MANY Glasgow Times readers have been bewildered by the recent decision to install two fancy lamp posts outside Lord Provost Jacqueline McLaren's West End home.

At a cost of £17,000 to the public purse, it has been criticised as a less-than-bright idea in the middle of budget cuts and an ongoing cost-of-living crisis.

However, the lamp posts are part of a Scottish tradition, which has all but died out except in some of the cities and bigger towns around the country.

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Glasgow Times:

As Lord Provosts in Glasgow and elsewhere have no official residences, it became commonplace to install a pair of ornate lamp posts, usually adorned with the city coat of arms, outside the incumbent’s home. They were either stand-alone lamps or erected on to the walls of buildings or above doorways.

The idea originated from the practice of lighting lamps at the homes of bailies or civic officials, long before the days of mobile phones, to highlight where people could find them in times of need. (In some places, these lamp posts are still referred to as ‘bailie lights’.)

In Edinburgh, the practice was for the LP to receive two lamp-posts, and one would be removed when he/she left office.

Originally gas-lit, the lamps were eventually replaced with electric ones.

In Glasgow, pairs remain on Danes Drive in Scotstoun and Churchill Drive in Broomhill. Lamp posts were also installed on Kingsley Avenue, where Sir Patrick Dolan once lived.

Glasgow Times:

In Greenock, the placing of the "Provost’s Lamps" in May 1974 outside the Bank Street home of new Provost Elizabeth Martin, was quite an occasion, as it marked simultaneously the first time a woman had occupied the position, and the town’s last ever Provost. The title was to disappear the following May because of local government reorganisation.

To commemorate the passing of Clydebank as a local government authority, Clydebank District Council uprooted the last Provost’s lamp post outside Councillor Malcolm Turner’s house and relocated it across from the town hall with a plaque recording the names of the provosts since 1886.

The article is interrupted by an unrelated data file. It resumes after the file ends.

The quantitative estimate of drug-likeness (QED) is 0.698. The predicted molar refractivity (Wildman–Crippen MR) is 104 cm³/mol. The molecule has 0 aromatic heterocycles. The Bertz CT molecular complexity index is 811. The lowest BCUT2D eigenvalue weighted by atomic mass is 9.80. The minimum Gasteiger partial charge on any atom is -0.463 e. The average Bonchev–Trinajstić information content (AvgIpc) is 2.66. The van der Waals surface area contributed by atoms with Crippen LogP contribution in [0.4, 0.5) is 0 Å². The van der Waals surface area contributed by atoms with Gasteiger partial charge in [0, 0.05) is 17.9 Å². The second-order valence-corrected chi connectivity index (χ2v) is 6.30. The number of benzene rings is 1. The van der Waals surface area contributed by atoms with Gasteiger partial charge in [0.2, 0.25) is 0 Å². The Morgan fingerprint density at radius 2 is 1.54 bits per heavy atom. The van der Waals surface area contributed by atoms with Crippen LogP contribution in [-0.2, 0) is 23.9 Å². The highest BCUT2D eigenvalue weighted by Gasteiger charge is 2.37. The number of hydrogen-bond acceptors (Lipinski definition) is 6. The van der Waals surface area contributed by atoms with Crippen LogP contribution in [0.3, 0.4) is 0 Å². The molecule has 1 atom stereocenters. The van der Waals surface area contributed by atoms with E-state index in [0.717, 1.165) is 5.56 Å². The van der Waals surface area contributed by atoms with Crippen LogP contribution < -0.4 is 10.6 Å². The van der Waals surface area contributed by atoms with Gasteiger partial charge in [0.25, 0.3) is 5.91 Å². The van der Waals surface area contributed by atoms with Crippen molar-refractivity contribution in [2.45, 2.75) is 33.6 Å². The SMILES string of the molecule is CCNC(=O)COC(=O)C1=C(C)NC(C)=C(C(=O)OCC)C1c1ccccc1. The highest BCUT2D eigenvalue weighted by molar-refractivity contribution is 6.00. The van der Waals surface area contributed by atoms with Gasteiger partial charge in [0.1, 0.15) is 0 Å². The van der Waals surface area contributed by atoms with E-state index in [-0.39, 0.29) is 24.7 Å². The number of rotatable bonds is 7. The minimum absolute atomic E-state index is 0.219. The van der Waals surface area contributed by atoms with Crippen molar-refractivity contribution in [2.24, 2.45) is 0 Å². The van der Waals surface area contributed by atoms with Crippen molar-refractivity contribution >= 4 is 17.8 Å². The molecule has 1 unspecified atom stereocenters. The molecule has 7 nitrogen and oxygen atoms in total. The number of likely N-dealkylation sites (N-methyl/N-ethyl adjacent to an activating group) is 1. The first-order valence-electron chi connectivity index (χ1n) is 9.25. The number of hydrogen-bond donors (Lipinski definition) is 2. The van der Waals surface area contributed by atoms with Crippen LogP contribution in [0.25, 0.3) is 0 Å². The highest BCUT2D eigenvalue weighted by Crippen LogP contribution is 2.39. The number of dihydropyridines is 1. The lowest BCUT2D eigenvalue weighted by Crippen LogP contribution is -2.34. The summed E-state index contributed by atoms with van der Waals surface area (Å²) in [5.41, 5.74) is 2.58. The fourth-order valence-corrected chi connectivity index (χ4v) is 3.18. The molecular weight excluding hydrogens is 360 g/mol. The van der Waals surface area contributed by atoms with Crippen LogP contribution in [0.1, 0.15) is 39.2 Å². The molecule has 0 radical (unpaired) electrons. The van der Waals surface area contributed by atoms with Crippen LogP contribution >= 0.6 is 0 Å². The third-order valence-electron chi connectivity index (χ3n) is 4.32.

Not all Provosts get the special lamp posts – Philip Braat, for example, who held the position in Glasgow from 2020 to 2022, does not have any – and some actively refuse.

A report from the Ardrossan Herald in October 1890 stated that at a Kilwinning Commissioners’ meeting it was proposed “to place two lamps before Provost Wylie’s house, but the Provost declined the honour, as he said that there were other places needing more light.”

Glasgow Times:

Glasgow’s long list of Lord Provosts stretches from the very first one in 1450, John Stewart, to the present incumbent, Jacqueline McLaren.

An ambassadorial role which encompasses many duties, including promoting the city internationally, hosting Royal visits and conferring the Freedom of the City on notable individuals, the LP is also often the face of Glasgow during times of turmoil.

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Research from Glasgow City Archives reveals Sir Patrick Dollan, who was LP from 1938 until 1941, was the first person from an Irish Catholic background to hold the position, and former teacher Dame Jean Roberts was the first female, in 1960.

Since Dame Jean, only five more women have held the title – Susan Baird from 1988 to 1992, Liz Cameron from 2003 to 2007, Sadie Docherty from 2012 to 2017, Eva Bolander, from 2017 to 2019, and current LP Jacqueline Mclaren.

Glasgow's LP is not the first to encounter controversy surrounding lamp posts. In 2009, South Lanarkshire Provost Russell Clearie had to defend the installation of the Provost’s lamp post in his street in Cambuslang, at a cost of £3630, at a time when the local authority was making budget cuts

Provost Clearie told local newspapers the lamppost had been in the pipeline for two years, before the cuts were announced, and that his neighbours thought it brought a little extra prestige to the street.

At the time, the council explained that while a Provost was in post, the local authority covered the cost of the electricity as part of the street lighting network but after he or she moved on, it was up to the individual whether or not to pay to keep it illuminated.